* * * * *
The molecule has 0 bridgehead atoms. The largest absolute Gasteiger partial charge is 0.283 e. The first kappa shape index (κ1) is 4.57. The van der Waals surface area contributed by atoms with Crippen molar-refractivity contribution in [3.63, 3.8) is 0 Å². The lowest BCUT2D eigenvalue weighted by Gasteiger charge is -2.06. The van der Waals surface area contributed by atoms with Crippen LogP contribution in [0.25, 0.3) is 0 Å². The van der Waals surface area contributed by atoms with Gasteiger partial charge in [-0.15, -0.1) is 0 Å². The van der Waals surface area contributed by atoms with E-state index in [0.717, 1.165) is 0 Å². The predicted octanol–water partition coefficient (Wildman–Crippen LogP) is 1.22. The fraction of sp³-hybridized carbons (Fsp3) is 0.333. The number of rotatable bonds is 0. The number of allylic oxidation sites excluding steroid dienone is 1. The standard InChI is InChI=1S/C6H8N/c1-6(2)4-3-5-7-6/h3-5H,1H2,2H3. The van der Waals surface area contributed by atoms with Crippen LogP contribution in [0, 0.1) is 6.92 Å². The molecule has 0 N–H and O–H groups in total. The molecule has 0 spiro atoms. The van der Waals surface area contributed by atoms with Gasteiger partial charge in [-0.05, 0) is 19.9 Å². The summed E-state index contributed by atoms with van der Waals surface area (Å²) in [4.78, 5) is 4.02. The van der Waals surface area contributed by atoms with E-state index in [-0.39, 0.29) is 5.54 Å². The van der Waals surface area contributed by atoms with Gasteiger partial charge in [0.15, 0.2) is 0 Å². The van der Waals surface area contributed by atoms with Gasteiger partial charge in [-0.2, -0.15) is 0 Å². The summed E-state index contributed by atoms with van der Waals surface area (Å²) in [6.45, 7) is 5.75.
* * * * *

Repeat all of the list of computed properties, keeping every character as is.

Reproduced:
The molecule has 0 bridgehead atoms. The largest absolute Gasteiger partial charge is 0.283 e. The first kappa shape index (κ1) is 4.57. The van der Waals surface area contributed by atoms with Crippen molar-refractivity contribution in [3.63, 3.8) is 0 Å². The lowest BCUT2D eigenvalue weighted by Gasteiger charge is -2.06. The van der Waals surface area contributed by atoms with Crippen LogP contribution in [0.25, 0.3) is 0 Å². The van der Waals surface area contributed by atoms with Gasteiger partial charge in [-0.15, -0.1) is 0 Å². The van der Waals surface area contributed by atoms with E-state index in [0.717, 1.165) is 0 Å². The predicted octanol–water partition coefficient (Wildman–Crippen LogP) is 1.22. The fraction of sp³-hybridized carbons (Fsp3) is 0.333. The number of rotatable bonds is 0. The number of allylic oxidation sites excluding steroid dienone is 1. The standard InChI is InChI=1S/C6H8N/c1-6(2)4-3-5-7-6/h3-5H,1H2,2H3. The van der Waals surface area contributed by atoms with Crippen LogP contribution in [0, 0.1) is 6.92 Å². The molecule has 0 N–H and O–H groups in total. The molecule has 0 spiro atoms. The van der Waals surface area contributed by atoms with Gasteiger partial charge in [-0.05, 0) is 19.9 Å². The summed E-state index contributed by atoms with van der Waals surface area (Å²) in [4.78, 5) is 4.02. The van der Waals surface area contributed by atoms with E-state index in [-0.39, 0.29) is 5.54 Å². The van der Waals surface area contributed by atoms with Gasteiger partial charge in [0.15, 0.2) is 0 Å². The van der Waals surface area contributed by atoms with Gasteiger partial charge in [-0.2, -0.15) is 0 Å². The summed E-state index contributed by atoms with van der Waals surface area (Å²) in [6.45, 7) is 5.75.